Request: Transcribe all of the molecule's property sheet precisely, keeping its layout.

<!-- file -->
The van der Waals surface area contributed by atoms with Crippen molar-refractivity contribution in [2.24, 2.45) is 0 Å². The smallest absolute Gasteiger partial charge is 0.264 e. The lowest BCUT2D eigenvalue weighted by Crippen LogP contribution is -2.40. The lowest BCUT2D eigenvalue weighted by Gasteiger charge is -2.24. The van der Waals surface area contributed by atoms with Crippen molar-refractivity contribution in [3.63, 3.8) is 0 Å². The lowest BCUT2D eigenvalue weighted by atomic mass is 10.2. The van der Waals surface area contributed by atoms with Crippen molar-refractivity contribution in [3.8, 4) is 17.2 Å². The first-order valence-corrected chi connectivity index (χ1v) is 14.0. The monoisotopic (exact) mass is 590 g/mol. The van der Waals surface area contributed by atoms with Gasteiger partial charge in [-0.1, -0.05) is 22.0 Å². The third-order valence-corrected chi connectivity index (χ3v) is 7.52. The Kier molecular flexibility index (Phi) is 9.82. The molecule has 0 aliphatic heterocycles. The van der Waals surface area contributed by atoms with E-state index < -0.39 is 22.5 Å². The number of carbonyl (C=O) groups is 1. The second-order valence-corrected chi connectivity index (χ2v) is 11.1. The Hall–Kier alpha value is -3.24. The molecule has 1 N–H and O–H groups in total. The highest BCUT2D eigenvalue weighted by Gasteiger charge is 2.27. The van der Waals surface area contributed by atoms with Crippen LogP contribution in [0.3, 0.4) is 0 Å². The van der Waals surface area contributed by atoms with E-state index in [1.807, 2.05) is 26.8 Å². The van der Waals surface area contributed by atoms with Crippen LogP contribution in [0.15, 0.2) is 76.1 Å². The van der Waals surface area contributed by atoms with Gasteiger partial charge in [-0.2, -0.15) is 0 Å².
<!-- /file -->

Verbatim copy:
The van der Waals surface area contributed by atoms with Crippen molar-refractivity contribution in [2.24, 2.45) is 0 Å². The smallest absolute Gasteiger partial charge is 0.264 e. The lowest BCUT2D eigenvalue weighted by Crippen LogP contribution is -2.40. The lowest BCUT2D eigenvalue weighted by Gasteiger charge is -2.24. The van der Waals surface area contributed by atoms with Crippen molar-refractivity contribution in [3.63, 3.8) is 0 Å². The lowest BCUT2D eigenvalue weighted by atomic mass is 10.2. The van der Waals surface area contributed by atoms with Crippen molar-refractivity contribution in [3.8, 4) is 17.2 Å². The first-order valence-corrected chi connectivity index (χ1v) is 14.0. The monoisotopic (exact) mass is 590 g/mol. The van der Waals surface area contributed by atoms with Gasteiger partial charge in [-0.1, -0.05) is 22.0 Å². The third-order valence-corrected chi connectivity index (χ3v) is 7.52. The Kier molecular flexibility index (Phi) is 9.82. The molecule has 0 aliphatic heterocycles. The van der Waals surface area contributed by atoms with E-state index < -0.39 is 22.5 Å². The number of carbonyl (C=O) groups is 1. The second-order valence-corrected chi connectivity index (χ2v) is 11.1. The Hall–Kier alpha value is -3.24. The molecule has 1 N–H and O–H groups in total. The highest BCUT2D eigenvalue weighted by Gasteiger charge is 2.27. The van der Waals surface area contributed by atoms with Crippen LogP contribution in [0.3, 0.4) is 0 Å². The van der Waals surface area contributed by atoms with E-state index in [1.807, 2.05) is 26.8 Å². The van der Waals surface area contributed by atoms with Crippen LogP contribution in [0.15, 0.2) is 76.1 Å². The van der Waals surface area contributed by atoms with Gasteiger partial charge in [-0.2, -0.15) is 0 Å².